Battle of The Somme
THE BATTLE of the Somme was one of the defining events of the First World War, writes Helen Glennie.
It took place between July 1 and November 18, 1916, on both sides of the River Somme in France. It was one of the largest battles in the First World War in which more than 1,000,000 were wounded or killed.
There were huge losses of men on the day – July 1, 1916 – but the Somme offensive continued for a total of 141 days. Men from every part of Britain and across the Commonwealth took part.
Some 150,000 Commonwealth servicemen lie buried in 250 military and 150 civilian cemeteries on the Somme and six memorials to the missing, built and cared for by the Commonwealth War Graves Commission, commemorate by name more than 100,000 whose graves are not known – a lasting reminder of the human cost of the fighting in this region throughout the First World War.
The Battle of the Somme left a deep mark on millions of families across the Commonwealth, including seven men from the small community of the Slate Islands. It is important that we never forget what happened on the battlefields, and always honour the memory and bravery of those who served and those who fell. Private Hugh Cameron, 9th Battalion the Cameronians (Scottish Rifles). Lance Corporal Archibald Douglas, 1st/14th London Scottish. Corporal Archibald McDermid May, 10th Battalion Argyll and Sutherland Highlanders. Corporal Donald Livingston, 5th Regiment (Quebec) Canadian Mounted Rifles. Private John Livingston, 1st/14th London Scottish. Pioneer Kenneth Livingston, 51st Coy Highland Divisional Signals Royal Engineers. Private Peter Alexander Macdougall, 2nd Battalion Argyll and Sutherland Highlanders.
CORPORAL Donald Livingston, 5th Regiment (Quebec) Canadian Mounted Rifles, was born on October 16, 1888, in Oban, to John Livingston and Ann McGilvray of Balvicar, Seil. He emigrated to Canada, where he became a riveter before enlisting in Vancouver on November 7, 1914.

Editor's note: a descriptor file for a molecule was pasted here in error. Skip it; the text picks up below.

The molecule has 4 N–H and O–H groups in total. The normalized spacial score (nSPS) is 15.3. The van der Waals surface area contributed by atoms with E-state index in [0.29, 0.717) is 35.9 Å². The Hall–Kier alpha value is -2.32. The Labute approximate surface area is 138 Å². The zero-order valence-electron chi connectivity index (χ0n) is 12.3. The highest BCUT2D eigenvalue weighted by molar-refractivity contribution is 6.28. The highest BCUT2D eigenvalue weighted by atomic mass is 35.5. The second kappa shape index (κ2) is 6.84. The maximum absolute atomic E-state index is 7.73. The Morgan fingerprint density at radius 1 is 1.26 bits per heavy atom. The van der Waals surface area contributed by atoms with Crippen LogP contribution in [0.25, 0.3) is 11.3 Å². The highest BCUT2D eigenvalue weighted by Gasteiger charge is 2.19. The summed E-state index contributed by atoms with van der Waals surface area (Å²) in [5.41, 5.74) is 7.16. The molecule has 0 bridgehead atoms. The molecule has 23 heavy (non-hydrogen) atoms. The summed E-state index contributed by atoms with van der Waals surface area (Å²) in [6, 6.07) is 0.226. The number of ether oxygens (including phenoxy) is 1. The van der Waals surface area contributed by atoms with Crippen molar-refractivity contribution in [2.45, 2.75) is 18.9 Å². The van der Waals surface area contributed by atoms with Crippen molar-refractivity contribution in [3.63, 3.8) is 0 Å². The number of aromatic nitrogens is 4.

Donald died, aged 33, on Septem- ber 14, 1916, at the Battle of the Somme and has no known grave. He is commemorated on France’s Vimy Memorial: the highest point of Vimy ridge which commemorates all Canadians who served their country in battle during the First World War, and particularly to the 60,000 who gave their lives in France. It also bears the names of 11,000 Canadian servicemen who died in France – many of them in the fight for Vimy Ridge – who have no known grave.
Donald’s brother, Alexander Livingston, listed above his name on the Kilbrandon war memorial, also died in the First World War.
PRIVATE Peter Alexander Macdougall, 2nd Battalion Argyll and Sutherland Highlanders, was born at Ardincaple, Seil, on June 15, 1892. Peter’s obituary in The Oban
Times on December 2, 1916, relates: ‘BALVICAR – KILLED IN ACTION – On the 13th, Mr and Mrs Macdougall, Ashburton, Balvicar, received the sad intelligence that their eldest son, Peter, Argyll and Sutherland Highlanders, was killed in action on the 28th October. Of a most gentle, amiable disposition from early childhood, private Macdougall was a universal favourite.